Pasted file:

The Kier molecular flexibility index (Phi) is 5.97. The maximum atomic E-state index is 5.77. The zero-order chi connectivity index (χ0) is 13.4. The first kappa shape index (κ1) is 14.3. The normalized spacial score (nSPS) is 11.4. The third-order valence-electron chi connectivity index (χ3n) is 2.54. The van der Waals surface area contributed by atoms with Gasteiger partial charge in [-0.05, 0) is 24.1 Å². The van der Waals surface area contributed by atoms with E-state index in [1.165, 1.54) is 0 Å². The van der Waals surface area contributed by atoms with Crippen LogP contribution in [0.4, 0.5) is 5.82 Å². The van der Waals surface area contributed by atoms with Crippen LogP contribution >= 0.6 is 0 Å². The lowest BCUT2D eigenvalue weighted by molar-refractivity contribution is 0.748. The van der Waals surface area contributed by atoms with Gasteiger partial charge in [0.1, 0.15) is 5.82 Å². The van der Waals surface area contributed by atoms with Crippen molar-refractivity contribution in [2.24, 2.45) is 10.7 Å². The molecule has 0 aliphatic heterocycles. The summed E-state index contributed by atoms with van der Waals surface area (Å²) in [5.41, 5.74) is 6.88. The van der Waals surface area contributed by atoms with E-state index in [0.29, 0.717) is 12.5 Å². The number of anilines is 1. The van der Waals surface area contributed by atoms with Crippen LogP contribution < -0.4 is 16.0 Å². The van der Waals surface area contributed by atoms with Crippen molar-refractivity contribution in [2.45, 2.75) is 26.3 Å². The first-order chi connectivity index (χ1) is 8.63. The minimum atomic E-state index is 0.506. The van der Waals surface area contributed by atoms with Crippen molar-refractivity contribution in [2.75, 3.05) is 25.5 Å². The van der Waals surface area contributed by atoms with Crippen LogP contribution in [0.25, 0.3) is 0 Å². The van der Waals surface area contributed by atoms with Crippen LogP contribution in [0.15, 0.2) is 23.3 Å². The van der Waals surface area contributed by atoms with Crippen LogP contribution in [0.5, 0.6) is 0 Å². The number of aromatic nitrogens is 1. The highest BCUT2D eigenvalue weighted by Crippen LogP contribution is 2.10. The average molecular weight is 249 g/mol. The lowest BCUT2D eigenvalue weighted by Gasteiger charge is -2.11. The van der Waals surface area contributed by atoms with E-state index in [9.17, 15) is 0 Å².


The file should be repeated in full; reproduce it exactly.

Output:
The Kier molecular flexibility index (Phi) is 5.97. The maximum atomic E-state index is 5.77. The zero-order chi connectivity index (χ0) is 13.4. The first kappa shape index (κ1) is 14.3. The normalized spacial score (nSPS) is 11.4. The third-order valence-electron chi connectivity index (χ3n) is 2.54. The van der Waals surface area contributed by atoms with Gasteiger partial charge in [-0.05, 0) is 24.1 Å². The van der Waals surface area contributed by atoms with E-state index in [1.165, 1.54) is 0 Å². The van der Waals surface area contributed by atoms with Crippen LogP contribution in [0.4, 0.5) is 5.82 Å². The van der Waals surface area contributed by atoms with Crippen LogP contribution >= 0.6 is 0 Å². The lowest BCUT2D eigenvalue weighted by molar-refractivity contribution is 0.748. The van der Waals surface area contributed by atoms with Gasteiger partial charge in [0.1, 0.15) is 5.82 Å². The van der Waals surface area contributed by atoms with Crippen molar-refractivity contribution in [2.24, 2.45) is 10.7 Å². The molecule has 0 aliphatic heterocycles. The summed E-state index contributed by atoms with van der Waals surface area (Å²) in [5.41, 5.74) is 6.88. The van der Waals surface area contributed by atoms with E-state index in [0.29, 0.717) is 12.5 Å². The number of anilines is 1. The van der Waals surface area contributed by atoms with Crippen LogP contribution < -0.4 is 16.0 Å². The van der Waals surface area contributed by atoms with Crippen molar-refractivity contribution in [2.45, 2.75) is 26.3 Å². The first-order chi connectivity index (χ1) is 8.63. The minimum atomic E-state index is 0.506. The van der Waals surface area contributed by atoms with Crippen molar-refractivity contribution in [2.75, 3.05) is 25.5 Å². The van der Waals surface area contributed by atoms with Crippen LogP contribution in [0.25, 0.3) is 0 Å². The van der Waals surface area contributed by atoms with Crippen LogP contribution in [0.15, 0.2) is 23.3 Å². The van der Waals surface area contributed by atoms with Crippen LogP contribution in [0.5, 0.6) is 0 Å². The number of aromatic nitrogens is 1. The highest BCUT2D eigenvalue weighted by Crippen LogP contribution is 2.10. The average molecular weight is 249 g/mol. The lowest BCUT2D eigenvalue weighted by Gasteiger charge is -2.11. The van der Waals surface area contributed by atoms with E-state index in [9.17, 15) is 0 Å².